updated 12:50 pm EST, Wed November 18, 2009
Internet Explorer 9 still early
Microsoft on the second day of its Professional Developers Conference by providing an early look at Internet Explorer 9. The new browser is just three weeks into development but is already expected to significantly outperform its predecessor. The new version will take advantage of hardware acceleration from graphics chipsets that support D2D in DirectX to offload many of the visual elements of browsing, such as maps or sub-pixel rendering. Microsoft's aim is to let the hardware "shine through" in the browser, chief software architect Steven Sinofsky said.
The company also made a renewed pledge to web standards and said it will support both newer technologies like HTML5 as well as those it has ignored in the past. CSS code can now show rounded borders, and CSS selectors are now supported. Sinofsky explained that this area still needs significant development time but that a perfect score on the ACID standards test is the ultimate goal. IE9 in its very early state only manages a 32/100 score where the latest Chrome, Opera and Safari versions are already at 100.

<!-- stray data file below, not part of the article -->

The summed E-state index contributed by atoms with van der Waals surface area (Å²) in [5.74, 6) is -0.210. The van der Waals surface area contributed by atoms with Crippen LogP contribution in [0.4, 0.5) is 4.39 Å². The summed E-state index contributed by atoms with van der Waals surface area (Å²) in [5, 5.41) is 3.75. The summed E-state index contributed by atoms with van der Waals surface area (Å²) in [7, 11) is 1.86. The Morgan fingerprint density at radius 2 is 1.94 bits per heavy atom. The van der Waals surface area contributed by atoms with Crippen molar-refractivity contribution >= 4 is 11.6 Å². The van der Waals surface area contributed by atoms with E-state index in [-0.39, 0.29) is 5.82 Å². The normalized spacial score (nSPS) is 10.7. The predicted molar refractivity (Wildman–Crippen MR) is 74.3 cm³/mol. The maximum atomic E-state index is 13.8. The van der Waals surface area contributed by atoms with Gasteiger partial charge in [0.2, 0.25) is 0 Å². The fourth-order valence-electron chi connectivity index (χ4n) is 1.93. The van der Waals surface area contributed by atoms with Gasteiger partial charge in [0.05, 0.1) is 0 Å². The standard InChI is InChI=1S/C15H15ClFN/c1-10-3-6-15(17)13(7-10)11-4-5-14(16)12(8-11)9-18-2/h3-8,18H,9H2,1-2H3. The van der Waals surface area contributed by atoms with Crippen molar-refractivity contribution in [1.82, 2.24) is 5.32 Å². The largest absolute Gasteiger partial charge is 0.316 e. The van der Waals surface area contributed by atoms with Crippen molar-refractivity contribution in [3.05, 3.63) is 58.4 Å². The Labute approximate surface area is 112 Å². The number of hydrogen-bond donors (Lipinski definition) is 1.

There are "a lot of things we need to do" at Microsoft to follow standards, the executive added.
No roadmap has been given for the browser, but the development is likely to prove crucial for Microsoft. Despite the release of IE8 and many users receiving the new browser by default with Windows 7, total IE use is continuing to fall as Firefox, Safari and Chrome respectively draw more users.